Posterior Lumbar Interbody Fusion, also known as PLIF, works similarly to Transforaminal lumbar interbody fusion. The PLIF technique uses multiple incisions that line up bilaterally with the middle of the back rather than through one incision or unilaterally, through one area of the middle back region. The posterior lumbar interbody fusion is often performed as a minimally invasive procedure. Small incisions are made to reduce scarring, tissue damage, and nerve damage from this procedure’s result. By placing the bone graft material through the incisions, the fabric then acts as a bridge supporting spinal fusion.
Why Choose the PLIF Procedure?
The PLIF procedure reduces damage to the ligaments, tissues, bones, and nerves through multiple incisions placed laterally across the surgical site. Patients with nerve compression and spinal instability can benefit from this procedure if not much disc space is needed to be removed, and patients can benefit from a bone graft placed in between the disc space rather than replacing the disc entirely with a bone graft. Those who suffer from some form of spinal deformity that does not involve discs’ degeneration can benefit from this treatment. Some other conditions that PFIL can help include:
- Spondylolisthesis: The lower vertebrae slips forward, causing the bones to directly touch, causing inflammation in the discs, nerve pain, and back pain.
- Lumbar canal stenosis: Caused by back pain or spinal instability, stenosis can pressure the spinal cord and affect the nerves
- Spinal Trauma: Nerve damage caused by a spinal injury that otherwise only affects the spine’s bone structure, and not the discs may benefit from this treatment.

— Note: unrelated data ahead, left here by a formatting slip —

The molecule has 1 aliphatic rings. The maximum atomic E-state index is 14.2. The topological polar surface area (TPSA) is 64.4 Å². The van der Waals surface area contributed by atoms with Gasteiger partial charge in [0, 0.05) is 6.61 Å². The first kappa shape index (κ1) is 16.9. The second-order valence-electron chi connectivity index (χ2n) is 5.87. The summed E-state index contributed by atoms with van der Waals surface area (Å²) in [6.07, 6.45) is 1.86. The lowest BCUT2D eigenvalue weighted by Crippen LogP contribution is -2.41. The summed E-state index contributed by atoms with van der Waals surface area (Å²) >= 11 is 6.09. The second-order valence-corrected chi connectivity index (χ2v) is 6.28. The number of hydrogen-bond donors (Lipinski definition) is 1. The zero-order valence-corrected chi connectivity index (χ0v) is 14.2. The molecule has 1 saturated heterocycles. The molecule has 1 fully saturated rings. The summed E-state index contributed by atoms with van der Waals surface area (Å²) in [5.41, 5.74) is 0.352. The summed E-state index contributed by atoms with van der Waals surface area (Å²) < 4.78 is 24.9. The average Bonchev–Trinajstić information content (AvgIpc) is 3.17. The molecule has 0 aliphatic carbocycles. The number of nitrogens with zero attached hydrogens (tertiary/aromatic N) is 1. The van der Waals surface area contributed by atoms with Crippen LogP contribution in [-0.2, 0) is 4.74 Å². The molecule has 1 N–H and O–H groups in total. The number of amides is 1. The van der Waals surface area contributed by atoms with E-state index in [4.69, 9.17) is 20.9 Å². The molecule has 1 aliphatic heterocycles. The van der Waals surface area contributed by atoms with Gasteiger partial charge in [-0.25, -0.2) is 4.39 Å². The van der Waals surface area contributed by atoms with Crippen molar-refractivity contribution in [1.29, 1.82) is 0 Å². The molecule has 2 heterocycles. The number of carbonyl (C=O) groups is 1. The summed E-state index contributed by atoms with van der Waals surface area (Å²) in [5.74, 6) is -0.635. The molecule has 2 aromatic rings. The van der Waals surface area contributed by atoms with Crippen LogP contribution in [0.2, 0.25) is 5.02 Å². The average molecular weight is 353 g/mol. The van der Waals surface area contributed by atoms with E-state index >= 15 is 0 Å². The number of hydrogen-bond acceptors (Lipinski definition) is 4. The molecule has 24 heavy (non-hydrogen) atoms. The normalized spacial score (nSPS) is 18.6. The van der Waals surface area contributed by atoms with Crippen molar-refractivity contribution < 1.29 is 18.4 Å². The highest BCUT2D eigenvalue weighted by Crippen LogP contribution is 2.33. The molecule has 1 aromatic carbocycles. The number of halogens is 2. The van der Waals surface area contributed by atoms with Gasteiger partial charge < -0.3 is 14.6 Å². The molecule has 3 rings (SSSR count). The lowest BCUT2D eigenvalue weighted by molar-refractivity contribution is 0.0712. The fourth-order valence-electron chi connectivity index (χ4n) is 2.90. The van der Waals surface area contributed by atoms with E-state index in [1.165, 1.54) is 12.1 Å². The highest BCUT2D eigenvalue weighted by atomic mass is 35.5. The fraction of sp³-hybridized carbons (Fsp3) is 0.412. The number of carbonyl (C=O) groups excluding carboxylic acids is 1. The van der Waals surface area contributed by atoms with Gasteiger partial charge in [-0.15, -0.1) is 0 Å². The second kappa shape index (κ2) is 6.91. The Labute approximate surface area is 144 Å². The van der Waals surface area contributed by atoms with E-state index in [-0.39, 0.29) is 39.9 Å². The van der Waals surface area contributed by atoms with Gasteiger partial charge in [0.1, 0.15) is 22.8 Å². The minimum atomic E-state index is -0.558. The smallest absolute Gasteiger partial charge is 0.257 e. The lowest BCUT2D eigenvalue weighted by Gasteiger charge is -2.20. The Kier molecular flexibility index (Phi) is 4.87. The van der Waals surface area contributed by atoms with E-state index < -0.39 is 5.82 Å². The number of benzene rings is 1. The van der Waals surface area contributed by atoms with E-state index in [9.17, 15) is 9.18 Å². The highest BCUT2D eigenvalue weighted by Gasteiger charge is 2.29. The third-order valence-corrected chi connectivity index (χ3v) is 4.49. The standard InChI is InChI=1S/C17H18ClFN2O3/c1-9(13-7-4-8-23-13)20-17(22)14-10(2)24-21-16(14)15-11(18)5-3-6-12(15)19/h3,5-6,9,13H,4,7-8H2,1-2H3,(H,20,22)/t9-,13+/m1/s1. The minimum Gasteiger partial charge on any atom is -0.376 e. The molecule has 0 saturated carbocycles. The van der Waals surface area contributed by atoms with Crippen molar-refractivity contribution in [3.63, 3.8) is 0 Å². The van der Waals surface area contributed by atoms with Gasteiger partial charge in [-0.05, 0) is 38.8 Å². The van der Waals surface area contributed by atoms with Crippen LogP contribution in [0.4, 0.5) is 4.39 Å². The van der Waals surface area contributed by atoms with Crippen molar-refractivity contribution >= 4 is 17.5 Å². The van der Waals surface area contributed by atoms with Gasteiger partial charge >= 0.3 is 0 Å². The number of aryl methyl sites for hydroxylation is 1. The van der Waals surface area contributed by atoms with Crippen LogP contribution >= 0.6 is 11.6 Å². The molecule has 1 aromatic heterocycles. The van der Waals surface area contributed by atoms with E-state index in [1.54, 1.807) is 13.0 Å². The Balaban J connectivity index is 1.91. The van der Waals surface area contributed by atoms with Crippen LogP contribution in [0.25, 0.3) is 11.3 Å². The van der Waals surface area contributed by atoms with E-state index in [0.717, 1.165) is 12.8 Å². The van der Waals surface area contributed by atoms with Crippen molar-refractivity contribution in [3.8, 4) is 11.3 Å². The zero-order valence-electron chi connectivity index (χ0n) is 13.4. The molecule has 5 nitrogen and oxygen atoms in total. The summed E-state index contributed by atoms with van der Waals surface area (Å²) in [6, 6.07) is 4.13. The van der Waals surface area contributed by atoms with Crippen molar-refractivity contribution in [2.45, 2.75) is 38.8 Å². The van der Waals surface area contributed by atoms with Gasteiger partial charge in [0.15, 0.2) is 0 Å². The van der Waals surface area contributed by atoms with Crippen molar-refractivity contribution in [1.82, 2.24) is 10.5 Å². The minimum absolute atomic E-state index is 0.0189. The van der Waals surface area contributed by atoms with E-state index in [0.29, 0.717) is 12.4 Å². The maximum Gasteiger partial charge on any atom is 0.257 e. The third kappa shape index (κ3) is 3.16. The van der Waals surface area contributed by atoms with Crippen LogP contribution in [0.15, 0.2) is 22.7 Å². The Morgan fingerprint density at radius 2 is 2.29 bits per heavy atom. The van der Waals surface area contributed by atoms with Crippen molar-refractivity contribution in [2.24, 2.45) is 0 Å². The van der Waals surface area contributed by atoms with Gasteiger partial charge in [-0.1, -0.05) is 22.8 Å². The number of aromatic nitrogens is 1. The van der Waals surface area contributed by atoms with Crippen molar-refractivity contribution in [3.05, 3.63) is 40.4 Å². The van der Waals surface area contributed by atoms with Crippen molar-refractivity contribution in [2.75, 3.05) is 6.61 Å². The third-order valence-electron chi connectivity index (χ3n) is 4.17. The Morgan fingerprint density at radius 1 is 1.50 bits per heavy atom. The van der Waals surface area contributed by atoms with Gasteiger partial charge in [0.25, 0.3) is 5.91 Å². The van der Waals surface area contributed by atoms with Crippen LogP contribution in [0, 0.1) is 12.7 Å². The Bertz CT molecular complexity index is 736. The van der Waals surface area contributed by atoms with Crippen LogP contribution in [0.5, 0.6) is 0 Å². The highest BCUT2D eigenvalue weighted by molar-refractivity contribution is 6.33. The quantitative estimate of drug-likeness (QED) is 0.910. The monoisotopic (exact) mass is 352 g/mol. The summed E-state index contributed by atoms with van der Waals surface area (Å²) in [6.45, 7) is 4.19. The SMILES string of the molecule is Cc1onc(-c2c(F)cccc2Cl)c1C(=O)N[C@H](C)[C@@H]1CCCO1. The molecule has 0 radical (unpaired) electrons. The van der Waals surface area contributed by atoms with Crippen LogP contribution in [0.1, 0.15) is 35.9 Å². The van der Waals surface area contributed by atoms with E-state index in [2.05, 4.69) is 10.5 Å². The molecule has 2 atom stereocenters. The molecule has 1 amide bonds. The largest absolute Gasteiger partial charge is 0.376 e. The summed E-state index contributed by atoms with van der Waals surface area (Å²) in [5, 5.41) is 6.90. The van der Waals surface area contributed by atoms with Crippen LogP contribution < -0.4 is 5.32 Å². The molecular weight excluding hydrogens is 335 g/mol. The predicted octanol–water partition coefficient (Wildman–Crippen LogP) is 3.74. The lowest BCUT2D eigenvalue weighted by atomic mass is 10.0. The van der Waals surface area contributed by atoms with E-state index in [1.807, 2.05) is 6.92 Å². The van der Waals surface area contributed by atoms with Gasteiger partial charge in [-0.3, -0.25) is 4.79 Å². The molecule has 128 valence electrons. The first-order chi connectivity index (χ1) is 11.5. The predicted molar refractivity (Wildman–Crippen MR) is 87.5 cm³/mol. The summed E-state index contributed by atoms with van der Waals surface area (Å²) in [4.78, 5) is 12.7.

These conditions can be treated with a PLIF procedure, significantly when more conservative methods such as pain medications, physical therapy, and braces management do not improve the lower back region’s stability. PLIF can enhance stability in the lower back, increase muscle strength, and relieve nerve pain and reduce flexibility and range of motion due to the fusion of the vertebrae.
How is PLIF Performed?
To perform a posterior lumbar interbody fusion, your surgeon will follow these steps to ensure successful treatment:
- Small incisions will be made along both sides of the lumbar region to begin accessing the surgical site. These incisions through minimally invasive techniques will be less than 3 cm long and will be made posteriorly or along the rear of the spine and into the back.
- The muscles will be retracted from the area to access the spine, and the lamina will be removed partially to access any affected nerves within the region.
- If the nerve inhabits the site, the nerves will be carefully moved away from the disc region to allow the bone graft to be placed
- The bone graft will be inserted through both incisions and then set in between the discs to begin the fusion process.
- To hold the graft in place, orthopedic devices such as rods and screws will place a permanent cage surrounding the fusion site to protect the area from movement and damage.
- The incisions will then be closed to allow the bone graft to be fused to the spine. Recovery from this treatment will take months to heal, depending on the severity of the condition.
For more information on PLIF procedures and treatment options for your back pain, please contact us.